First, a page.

WHO Collaborating Center for Social Marketing and Social Change to Address Non-Communicable Diseases
3500 E Fletcher Ave, Suite 530
Tampa, FL 33613
Social Marketing is the use of marketing principles and techniques to influence behavior that is beneficial to the individual and the community in which they reside. The core features of social marketing that distinguish it from other social change approaches is the use of marketing concepts to design a comprehensive and integrated intervention, with a focus on changing behavior and the promotion of social good.
A unique feature of social marketing is the use of consumer research to make a series of strategic decisions. By understanding consumers–their dreams and desires as well as fears and needs–marketers can carefully select specific behaviors to promote, segment large populations into distinct subgroups or segments, and select those that will give them the best opportunity to do the most good. Research plays a key role in helping marketers understand how to make the behavior they are promoting more attractive than the competition, and develop an integrated marketing plan. The marketing plan answers key questions, or is a blueprint, with a set of strategic marketing decisions that must be made.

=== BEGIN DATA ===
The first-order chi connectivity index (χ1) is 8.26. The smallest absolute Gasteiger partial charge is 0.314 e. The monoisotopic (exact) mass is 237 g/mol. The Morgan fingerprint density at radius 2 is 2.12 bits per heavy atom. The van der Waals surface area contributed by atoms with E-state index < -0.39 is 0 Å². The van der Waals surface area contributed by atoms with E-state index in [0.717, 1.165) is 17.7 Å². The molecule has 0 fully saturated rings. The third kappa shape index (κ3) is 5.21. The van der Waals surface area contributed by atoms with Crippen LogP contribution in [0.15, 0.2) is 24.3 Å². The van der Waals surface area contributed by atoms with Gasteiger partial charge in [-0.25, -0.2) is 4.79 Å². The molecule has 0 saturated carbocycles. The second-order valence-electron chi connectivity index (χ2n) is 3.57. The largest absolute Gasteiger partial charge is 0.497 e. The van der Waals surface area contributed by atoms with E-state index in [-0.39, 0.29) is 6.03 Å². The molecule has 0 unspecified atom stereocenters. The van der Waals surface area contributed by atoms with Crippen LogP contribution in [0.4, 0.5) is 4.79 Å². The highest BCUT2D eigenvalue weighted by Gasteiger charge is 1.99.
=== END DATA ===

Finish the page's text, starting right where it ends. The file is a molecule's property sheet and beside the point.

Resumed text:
Social marketing has been used to plan and implement many successful social change initiatives, including those resulting in dramatic increases in energy conservation, recycling, and the reduction of risk behaviors such as smoking and drunk driving.2 Social marketing also has been used effectively to reposition community perceptions of socially beneficial programs and increase service utilization.1
To learn more about social marketing and how it has been used at USF, please visit the following pages:
To learn more about the history of Social Marketing, click here